Mon Dieu! Rather than redecorating their chateaus or contemplating the new Chanel collection, the French elite must now find places to stash their cash, now that the people have gone and elected that terrible Socialist François Hollande.
The taxman cometh, reports The New York Times, and wealthy Gauls are not standing around waiting for him to take their hard-earned euros. Non! Instead, the French are rushing to spend their money on Manhattan real estate.
Seriously, things have not been this bad for the rich since François Mitterrand was elected president.
Enter broker Benoît Pous-Bertran de Balanda, the descendant of a French general who fought for the Americans. Mr. de Balanda has taken up his ancestor’s mantle and is now helping the French elite win liberty and freedom for their fortunes in the promised land.
Mr. de Balanda reports that the elite are desperate to find safe havens for their euros. Hoarding real estate is, after all, preferable to paying the 75 percent taxes that Mr. Hollande is threatening to levy on any income over $1 million.
These are not Russian billionaires, mind you, but average Jean-Pauls, looking for properties between $500,000 and $5 million, according to brokers. Not the stratospherically rich for whom money means nothing, just normal rich, for whom money means everything.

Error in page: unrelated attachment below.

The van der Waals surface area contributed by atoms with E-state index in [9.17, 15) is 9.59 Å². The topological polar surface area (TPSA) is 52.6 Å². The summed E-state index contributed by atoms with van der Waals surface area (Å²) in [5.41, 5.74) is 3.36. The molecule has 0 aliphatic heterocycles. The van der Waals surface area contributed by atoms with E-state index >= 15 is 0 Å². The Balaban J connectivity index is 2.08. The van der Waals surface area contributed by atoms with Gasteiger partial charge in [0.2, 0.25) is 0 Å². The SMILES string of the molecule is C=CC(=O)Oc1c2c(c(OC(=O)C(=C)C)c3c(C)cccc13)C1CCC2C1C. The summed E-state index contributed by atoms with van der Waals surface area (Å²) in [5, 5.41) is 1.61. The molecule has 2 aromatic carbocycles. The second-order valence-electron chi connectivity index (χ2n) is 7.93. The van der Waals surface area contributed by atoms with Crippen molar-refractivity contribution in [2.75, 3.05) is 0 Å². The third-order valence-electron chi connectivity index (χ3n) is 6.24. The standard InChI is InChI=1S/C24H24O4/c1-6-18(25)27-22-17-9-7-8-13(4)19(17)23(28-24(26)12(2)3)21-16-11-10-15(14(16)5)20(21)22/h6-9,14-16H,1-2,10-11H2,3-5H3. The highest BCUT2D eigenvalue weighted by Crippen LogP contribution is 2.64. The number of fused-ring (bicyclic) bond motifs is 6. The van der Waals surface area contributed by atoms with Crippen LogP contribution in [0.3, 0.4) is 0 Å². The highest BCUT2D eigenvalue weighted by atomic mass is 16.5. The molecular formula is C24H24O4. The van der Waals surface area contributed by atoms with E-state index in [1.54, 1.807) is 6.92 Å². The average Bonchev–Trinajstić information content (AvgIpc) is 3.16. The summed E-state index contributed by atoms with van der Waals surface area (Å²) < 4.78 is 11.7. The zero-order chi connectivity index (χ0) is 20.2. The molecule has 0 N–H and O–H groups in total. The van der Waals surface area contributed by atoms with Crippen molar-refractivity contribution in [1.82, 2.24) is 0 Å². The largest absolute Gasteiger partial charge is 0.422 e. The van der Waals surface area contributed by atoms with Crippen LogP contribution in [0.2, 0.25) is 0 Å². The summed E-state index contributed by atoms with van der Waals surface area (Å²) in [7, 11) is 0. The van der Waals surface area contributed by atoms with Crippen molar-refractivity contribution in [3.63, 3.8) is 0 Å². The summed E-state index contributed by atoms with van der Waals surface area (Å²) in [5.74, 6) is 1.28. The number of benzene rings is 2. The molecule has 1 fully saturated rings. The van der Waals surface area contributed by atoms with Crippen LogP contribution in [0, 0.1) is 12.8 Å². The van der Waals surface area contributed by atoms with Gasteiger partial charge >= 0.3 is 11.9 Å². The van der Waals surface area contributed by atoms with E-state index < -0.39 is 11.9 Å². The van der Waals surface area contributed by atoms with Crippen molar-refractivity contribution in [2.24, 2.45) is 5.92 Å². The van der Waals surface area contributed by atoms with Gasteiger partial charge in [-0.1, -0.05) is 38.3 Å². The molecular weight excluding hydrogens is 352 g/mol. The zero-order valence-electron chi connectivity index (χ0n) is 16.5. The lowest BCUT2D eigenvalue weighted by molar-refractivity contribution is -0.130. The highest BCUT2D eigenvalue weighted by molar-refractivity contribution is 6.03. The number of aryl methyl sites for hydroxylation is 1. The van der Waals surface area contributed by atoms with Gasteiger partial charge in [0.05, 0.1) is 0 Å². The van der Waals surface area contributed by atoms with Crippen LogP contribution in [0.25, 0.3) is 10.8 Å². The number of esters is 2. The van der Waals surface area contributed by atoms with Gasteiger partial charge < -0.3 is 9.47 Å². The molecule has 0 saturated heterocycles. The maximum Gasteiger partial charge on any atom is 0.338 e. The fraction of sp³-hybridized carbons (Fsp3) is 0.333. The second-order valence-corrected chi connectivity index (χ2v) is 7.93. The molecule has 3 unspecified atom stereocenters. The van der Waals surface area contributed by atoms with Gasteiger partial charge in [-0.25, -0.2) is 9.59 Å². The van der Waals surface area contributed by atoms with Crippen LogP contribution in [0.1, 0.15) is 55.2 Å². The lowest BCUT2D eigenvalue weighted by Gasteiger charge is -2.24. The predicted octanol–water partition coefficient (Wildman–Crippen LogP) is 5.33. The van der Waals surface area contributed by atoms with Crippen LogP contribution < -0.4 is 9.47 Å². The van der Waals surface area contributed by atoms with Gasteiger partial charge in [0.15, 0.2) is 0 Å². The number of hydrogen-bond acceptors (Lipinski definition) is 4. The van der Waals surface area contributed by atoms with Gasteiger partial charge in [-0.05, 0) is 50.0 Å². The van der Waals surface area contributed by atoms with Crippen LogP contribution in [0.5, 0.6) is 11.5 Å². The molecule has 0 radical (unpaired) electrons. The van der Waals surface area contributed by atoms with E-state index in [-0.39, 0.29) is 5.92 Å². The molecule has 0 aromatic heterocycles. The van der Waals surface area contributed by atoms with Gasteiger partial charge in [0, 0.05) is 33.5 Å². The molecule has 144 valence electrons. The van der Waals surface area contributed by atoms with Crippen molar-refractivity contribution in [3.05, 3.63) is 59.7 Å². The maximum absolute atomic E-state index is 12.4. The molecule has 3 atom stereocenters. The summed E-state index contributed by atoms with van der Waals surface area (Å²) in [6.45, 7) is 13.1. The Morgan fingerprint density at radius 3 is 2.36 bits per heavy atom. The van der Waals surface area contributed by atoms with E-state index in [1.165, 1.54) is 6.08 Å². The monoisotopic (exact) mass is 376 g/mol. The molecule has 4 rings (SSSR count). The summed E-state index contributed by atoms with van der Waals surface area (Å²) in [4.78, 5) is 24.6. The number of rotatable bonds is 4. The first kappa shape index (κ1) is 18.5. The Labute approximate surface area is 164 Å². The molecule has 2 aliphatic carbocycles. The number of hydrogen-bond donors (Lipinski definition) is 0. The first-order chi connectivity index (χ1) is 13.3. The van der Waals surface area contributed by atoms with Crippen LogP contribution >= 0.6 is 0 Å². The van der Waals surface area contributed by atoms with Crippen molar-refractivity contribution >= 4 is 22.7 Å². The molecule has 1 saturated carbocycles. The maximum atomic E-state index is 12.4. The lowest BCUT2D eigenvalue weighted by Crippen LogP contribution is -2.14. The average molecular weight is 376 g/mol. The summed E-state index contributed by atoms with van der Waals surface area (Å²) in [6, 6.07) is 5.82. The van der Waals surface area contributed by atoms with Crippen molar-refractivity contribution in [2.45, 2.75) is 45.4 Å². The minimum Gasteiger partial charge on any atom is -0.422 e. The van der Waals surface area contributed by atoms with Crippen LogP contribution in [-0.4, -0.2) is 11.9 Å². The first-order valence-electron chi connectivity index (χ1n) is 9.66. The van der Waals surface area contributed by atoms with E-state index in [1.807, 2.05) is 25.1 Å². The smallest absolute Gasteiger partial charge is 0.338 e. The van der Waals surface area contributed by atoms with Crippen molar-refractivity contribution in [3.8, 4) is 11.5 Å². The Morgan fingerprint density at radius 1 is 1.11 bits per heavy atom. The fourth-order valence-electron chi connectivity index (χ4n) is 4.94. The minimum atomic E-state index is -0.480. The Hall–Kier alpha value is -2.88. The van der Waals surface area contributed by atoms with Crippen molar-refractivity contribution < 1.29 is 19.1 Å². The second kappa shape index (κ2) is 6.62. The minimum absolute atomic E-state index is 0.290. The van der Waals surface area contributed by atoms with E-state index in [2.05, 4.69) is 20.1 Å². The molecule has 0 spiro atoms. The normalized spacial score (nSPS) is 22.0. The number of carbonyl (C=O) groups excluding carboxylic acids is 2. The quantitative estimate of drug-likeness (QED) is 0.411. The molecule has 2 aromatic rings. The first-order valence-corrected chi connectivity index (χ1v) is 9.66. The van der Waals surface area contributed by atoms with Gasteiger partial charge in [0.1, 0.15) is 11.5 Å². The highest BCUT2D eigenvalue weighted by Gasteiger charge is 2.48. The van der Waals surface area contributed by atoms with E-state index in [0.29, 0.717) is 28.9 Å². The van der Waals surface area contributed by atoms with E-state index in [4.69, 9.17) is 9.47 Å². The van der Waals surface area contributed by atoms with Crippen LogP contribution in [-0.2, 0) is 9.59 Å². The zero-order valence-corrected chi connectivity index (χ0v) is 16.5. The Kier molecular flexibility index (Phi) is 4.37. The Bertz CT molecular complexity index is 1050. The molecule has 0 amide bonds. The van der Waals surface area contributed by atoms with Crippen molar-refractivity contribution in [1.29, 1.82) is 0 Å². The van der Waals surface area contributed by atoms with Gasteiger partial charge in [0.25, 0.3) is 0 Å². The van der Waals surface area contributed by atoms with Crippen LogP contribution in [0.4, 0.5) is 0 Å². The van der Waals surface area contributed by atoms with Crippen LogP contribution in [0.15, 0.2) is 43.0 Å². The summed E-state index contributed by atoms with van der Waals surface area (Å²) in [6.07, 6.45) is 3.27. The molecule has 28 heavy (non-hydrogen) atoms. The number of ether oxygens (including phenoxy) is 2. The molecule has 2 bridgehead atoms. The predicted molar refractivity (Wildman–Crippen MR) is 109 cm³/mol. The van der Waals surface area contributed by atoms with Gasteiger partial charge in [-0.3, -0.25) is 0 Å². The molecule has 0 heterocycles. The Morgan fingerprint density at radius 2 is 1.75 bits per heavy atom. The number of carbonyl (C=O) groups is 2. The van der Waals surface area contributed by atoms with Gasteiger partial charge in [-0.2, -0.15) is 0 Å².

“I have met a lot of French expatriates who are considering the option to stay in the U.S. for at least five years,” Mr. de Balanda told The Times. “They just want to wait, to wait and see what happens in France with taxes.”
He himself was among the French planning to wait out these dark times in the U.S.
Christophe Bourreau, a broker at Barnes International who also represents his countrymen, described the plight of one French couple who had considered buying in Cannes, but ultimately been forced to buy in Miami. Quelle Horreur!
“They feel like the new president is hunting the wealthy,” Mr. Bourreau told The Times,” but ultimately been forced to buy in Miami, “and that the sooner their money is out of France the better.”
And fleeing from fortune hunting peasants is almost a national past time, “preserving the French noble family meant pulling out when the going got tough,” as The Times aptly notes. Too true!